Full Time Buzz is an apt title for Great Earthquake‘s new single. It has plenty of moving pieces utilising varying styles of electronica and synth-pop making it an involving listen. That’s the beauty of instrumental music, it isn’t bound to serve the message of any lyric per se. For Great Earthquake, otherwise known as Noah Symons, it’s an opportunity to paint with an abundance of colour. On a dreary Friday morning like this (Sydney anyway), we need all the colour we can get.
Feel the seismic power of Full Time Buzz from Melbourne’s Great Earthquake.
Symons has been performing under his Great Earthquake moniker since 2009 with four releases to his name in that time. His last effort was the 2013 album Mind Maps, so Full Time Buzz is the first taste of what’s to come on his follow-up EP. Bluntly enough, the song was inspired by Symons’ time working as a delivery driver with a solid caffeine fix in Melbourne. As he says “I was a delivery driver for a coffee company and used to be offered a coffee at nearly every cafe I delivered to and when I started the job I was ultra polite and said yes all the time so I was often high as a kite driving around. It is also about moving into the city from the Mount Dandenongs“.
Symons has stated that his music is influenced by a variety of things, including films of Wes Anderson and Hayao Miyazaki. It shows in the music. There’s that sense of discovery and bliss that those film makers have since made their trademarks. The heights of which Symons can soar is only limited by his imagination, and by the sounds of it his castle is in the sky. The approach is minimalist. The guitars are pretty and light while the percussion anchors the track with a smooth tempo.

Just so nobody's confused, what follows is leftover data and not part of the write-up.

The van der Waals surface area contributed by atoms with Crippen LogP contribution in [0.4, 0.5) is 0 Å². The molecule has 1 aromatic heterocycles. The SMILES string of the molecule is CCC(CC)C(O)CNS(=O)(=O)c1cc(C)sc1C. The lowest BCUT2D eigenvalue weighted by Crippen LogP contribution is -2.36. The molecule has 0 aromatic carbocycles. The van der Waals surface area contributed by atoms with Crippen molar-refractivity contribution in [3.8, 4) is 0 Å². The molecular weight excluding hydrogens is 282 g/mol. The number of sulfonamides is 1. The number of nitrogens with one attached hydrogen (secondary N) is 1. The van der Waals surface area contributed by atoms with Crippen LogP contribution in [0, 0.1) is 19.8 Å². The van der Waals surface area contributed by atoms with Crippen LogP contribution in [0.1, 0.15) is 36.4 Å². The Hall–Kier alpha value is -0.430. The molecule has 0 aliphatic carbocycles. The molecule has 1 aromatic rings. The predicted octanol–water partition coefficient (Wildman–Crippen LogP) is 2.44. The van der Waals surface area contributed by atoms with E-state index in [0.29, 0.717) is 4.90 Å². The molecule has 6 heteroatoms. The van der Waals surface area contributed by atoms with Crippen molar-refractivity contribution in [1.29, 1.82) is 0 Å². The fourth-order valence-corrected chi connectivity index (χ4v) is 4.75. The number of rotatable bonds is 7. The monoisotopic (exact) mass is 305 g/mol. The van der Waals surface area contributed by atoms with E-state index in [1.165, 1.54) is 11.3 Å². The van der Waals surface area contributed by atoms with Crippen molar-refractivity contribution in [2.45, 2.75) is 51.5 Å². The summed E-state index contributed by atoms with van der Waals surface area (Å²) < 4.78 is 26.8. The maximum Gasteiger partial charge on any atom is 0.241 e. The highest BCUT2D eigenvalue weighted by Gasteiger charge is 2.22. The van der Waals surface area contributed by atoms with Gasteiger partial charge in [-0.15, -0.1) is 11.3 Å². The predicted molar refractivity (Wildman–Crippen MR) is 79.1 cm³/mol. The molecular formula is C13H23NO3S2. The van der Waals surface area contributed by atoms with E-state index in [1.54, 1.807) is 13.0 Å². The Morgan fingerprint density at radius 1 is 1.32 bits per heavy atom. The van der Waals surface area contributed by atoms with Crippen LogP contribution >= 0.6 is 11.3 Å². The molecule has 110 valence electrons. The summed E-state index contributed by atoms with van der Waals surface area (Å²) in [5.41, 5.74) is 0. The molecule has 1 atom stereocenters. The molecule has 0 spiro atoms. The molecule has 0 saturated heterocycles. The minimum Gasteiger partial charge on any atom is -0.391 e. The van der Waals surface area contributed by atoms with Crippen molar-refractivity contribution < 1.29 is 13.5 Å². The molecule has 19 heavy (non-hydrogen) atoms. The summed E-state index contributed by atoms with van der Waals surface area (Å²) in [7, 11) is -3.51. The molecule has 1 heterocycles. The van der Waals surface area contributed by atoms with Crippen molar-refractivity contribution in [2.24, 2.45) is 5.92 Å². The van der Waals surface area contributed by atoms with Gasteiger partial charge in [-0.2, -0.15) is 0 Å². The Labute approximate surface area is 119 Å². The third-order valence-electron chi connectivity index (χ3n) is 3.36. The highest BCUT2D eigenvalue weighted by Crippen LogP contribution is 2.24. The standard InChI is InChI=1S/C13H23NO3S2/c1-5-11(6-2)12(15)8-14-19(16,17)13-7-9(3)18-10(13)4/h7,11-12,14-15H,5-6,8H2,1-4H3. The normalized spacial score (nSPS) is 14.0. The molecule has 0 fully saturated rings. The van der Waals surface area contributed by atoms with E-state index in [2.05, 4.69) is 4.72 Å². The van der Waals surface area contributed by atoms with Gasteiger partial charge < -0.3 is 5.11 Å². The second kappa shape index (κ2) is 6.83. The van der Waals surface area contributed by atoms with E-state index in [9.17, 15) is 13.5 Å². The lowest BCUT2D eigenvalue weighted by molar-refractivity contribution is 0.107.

Full Time Buzz was recorded at Little Gold Studio in Brunswick as a part of the EP sessions with Josh Bach, in addition to Bach’s home studio in Coburg. “The process was straight forward, like pieces of a puzzle, all the parts are recorded like pieces being put one by one all over the table, then Josh and I spend the next stage mixing, which is like placing them all together” says Symons. “The approach this time was different in the way that we spent one day tracking drums, guitar and bass at a studio, where as much of my previous recordings were made in my old shack in the Dandenongs. We were after a bigger sound and also a more minimalist approach. As a looping artist it is easy to get carried away in layers and layers of sound so it was also an attempt to break out of that familiar territory“.
Full Time Buzz is the kind of track you can lose yourself to. Recommended listening spots include the park, the beach or a casual city walk. Great Earthquake’s new EP is set for the horizon and Symons promises that it will be worth the wait “Unlike the instrumental sounds of Full Time Buzz there are two tracks on the EP with vocals and lyrics, which is a first for Great Earthquake! Lookout for post-punk basslines, afro guitar sounds, dubbed out melodica and glockenspiel, hypnotic vocals and big drums blasting all the way through it“. We can’t wait.